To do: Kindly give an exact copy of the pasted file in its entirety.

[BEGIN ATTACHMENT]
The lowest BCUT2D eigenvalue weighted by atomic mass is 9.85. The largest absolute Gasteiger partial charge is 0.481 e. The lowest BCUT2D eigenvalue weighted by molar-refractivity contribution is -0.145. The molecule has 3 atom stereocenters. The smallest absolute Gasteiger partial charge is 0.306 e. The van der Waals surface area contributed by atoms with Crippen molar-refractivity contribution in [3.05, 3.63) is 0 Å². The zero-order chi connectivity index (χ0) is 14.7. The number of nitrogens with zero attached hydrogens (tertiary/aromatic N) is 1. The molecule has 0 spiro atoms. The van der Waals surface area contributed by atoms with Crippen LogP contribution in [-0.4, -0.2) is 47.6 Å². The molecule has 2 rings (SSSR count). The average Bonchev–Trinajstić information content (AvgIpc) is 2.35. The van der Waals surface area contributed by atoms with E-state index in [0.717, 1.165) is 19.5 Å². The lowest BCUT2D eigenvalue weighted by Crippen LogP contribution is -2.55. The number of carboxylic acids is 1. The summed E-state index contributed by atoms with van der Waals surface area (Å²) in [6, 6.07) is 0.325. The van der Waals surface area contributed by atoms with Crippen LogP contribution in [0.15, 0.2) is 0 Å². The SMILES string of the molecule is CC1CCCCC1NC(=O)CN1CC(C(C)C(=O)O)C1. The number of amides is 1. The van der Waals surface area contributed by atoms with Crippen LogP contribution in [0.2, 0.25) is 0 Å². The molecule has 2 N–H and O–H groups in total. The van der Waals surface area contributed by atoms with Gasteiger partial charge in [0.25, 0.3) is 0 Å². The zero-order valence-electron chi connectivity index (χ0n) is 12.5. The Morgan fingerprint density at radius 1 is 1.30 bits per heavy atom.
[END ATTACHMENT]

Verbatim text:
The lowest BCUT2D eigenvalue weighted by atomic mass is 9.85. The largest absolute Gasteiger partial charge is 0.481 e. The lowest BCUT2D eigenvalue weighted by molar-refractivity contribution is -0.145. The molecule has 3 atom stereocenters. The smallest absolute Gasteiger partial charge is 0.306 e. The van der Waals surface area contributed by atoms with Crippen molar-refractivity contribution in [3.05, 3.63) is 0 Å². The zero-order chi connectivity index (χ0) is 14.7. The number of nitrogens with zero attached hydrogens (tertiary/aromatic N) is 1. The molecule has 0 spiro atoms. The van der Waals surface area contributed by atoms with Crippen LogP contribution in [-0.4, -0.2) is 47.6 Å². The molecule has 2 rings (SSSR count). The average Bonchev–Trinajstić information content (AvgIpc) is 2.35. The van der Waals surface area contributed by atoms with E-state index in [0.717, 1.165) is 19.5 Å². The lowest BCUT2D eigenvalue weighted by Crippen LogP contribution is -2.55. The number of carboxylic acids is 1. The summed E-state index contributed by atoms with van der Waals surface area (Å²) in [6, 6.07) is 0.325. The van der Waals surface area contributed by atoms with Crippen LogP contribution in [0.15, 0.2) is 0 Å². The SMILES string of the molecule is CC1CCCCC1NC(=O)CN1CC(C(C)C(=O)O)C1. The number of amides is 1. The van der Waals surface area contributed by atoms with Crippen LogP contribution in [0.2, 0.25) is 0 Å². The molecule has 2 N–H and O–H groups in total. The van der Waals surface area contributed by atoms with Gasteiger partial charge in [0.25, 0.3) is 0 Å². The zero-order valence-electron chi connectivity index (χ0n) is 12.5. The Morgan fingerprint density at radius 1 is 1.30 bits per heavy atom.